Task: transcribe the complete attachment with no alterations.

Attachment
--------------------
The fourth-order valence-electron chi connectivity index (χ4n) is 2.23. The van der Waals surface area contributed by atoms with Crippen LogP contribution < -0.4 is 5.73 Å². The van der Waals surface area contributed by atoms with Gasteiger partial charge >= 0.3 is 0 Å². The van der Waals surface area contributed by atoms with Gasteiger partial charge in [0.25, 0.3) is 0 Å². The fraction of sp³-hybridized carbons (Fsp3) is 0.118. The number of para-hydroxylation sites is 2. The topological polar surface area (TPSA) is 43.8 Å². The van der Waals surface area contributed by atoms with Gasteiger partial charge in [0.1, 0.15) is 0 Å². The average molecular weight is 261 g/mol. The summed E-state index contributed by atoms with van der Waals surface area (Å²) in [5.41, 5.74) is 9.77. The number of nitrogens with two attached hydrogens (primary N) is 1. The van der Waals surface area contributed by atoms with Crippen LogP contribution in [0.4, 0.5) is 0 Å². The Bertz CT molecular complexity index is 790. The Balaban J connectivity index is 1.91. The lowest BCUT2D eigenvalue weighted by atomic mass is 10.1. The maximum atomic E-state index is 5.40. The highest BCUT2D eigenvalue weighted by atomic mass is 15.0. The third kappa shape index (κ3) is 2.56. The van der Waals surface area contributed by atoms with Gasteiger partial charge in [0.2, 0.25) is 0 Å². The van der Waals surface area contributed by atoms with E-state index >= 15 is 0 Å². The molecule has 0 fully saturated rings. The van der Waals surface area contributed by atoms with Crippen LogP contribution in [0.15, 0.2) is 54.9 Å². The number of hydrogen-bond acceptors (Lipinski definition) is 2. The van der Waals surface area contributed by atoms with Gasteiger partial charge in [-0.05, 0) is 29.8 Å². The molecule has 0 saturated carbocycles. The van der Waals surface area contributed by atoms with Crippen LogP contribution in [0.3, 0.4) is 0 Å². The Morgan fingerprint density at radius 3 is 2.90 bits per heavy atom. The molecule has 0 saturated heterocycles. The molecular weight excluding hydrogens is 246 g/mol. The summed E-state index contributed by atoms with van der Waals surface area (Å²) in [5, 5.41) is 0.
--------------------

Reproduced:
The fourth-order valence-electron chi connectivity index (χ4n) is 2.23. The van der Waals surface area contributed by atoms with Crippen LogP contribution < -0.4 is 5.73 Å². The van der Waals surface area contributed by atoms with Gasteiger partial charge >= 0.3 is 0 Å². The van der Waals surface area contributed by atoms with Gasteiger partial charge in [0.25, 0.3) is 0 Å². The fraction of sp³-hybridized carbons (Fsp3) is 0.118. The number of para-hydroxylation sites is 2. The topological polar surface area (TPSA) is 43.8 Å². The van der Waals surface area contributed by atoms with Gasteiger partial charge in [0.1, 0.15) is 0 Å². The average molecular weight is 261 g/mol. The summed E-state index contributed by atoms with van der Waals surface area (Å²) in [5.41, 5.74) is 9.77. The number of nitrogens with two attached hydrogens (primary N) is 1. The van der Waals surface area contributed by atoms with Crippen LogP contribution in [0.4, 0.5) is 0 Å². The Bertz CT molecular complexity index is 790. The Balaban J connectivity index is 1.91. The lowest BCUT2D eigenvalue weighted by atomic mass is 10.1. The maximum atomic E-state index is 5.40. The highest BCUT2D eigenvalue weighted by atomic mass is 15.0. The third kappa shape index (κ3) is 2.56. The van der Waals surface area contributed by atoms with Gasteiger partial charge in [0.2, 0.25) is 0 Å². The van der Waals surface area contributed by atoms with E-state index >= 15 is 0 Å². The molecule has 0 fully saturated rings. The van der Waals surface area contributed by atoms with Crippen LogP contribution in [0.15, 0.2) is 54.9 Å². The number of hydrogen-bond acceptors (Lipinski definition) is 2. The van der Waals surface area contributed by atoms with Gasteiger partial charge in [-0.05, 0) is 29.8 Å². The molecule has 0 saturated carbocycles. The van der Waals surface area contributed by atoms with Crippen LogP contribution in [0.3, 0.4) is 0 Å². The Morgan fingerprint density at radius 3 is 2.90 bits per heavy atom. The molecule has 0 saturated heterocycles. The molecular weight excluding hydrogens is 246 g/mol. The summed E-state index contributed by atoms with van der Waals surface area (Å²) in [5, 5.41) is 0.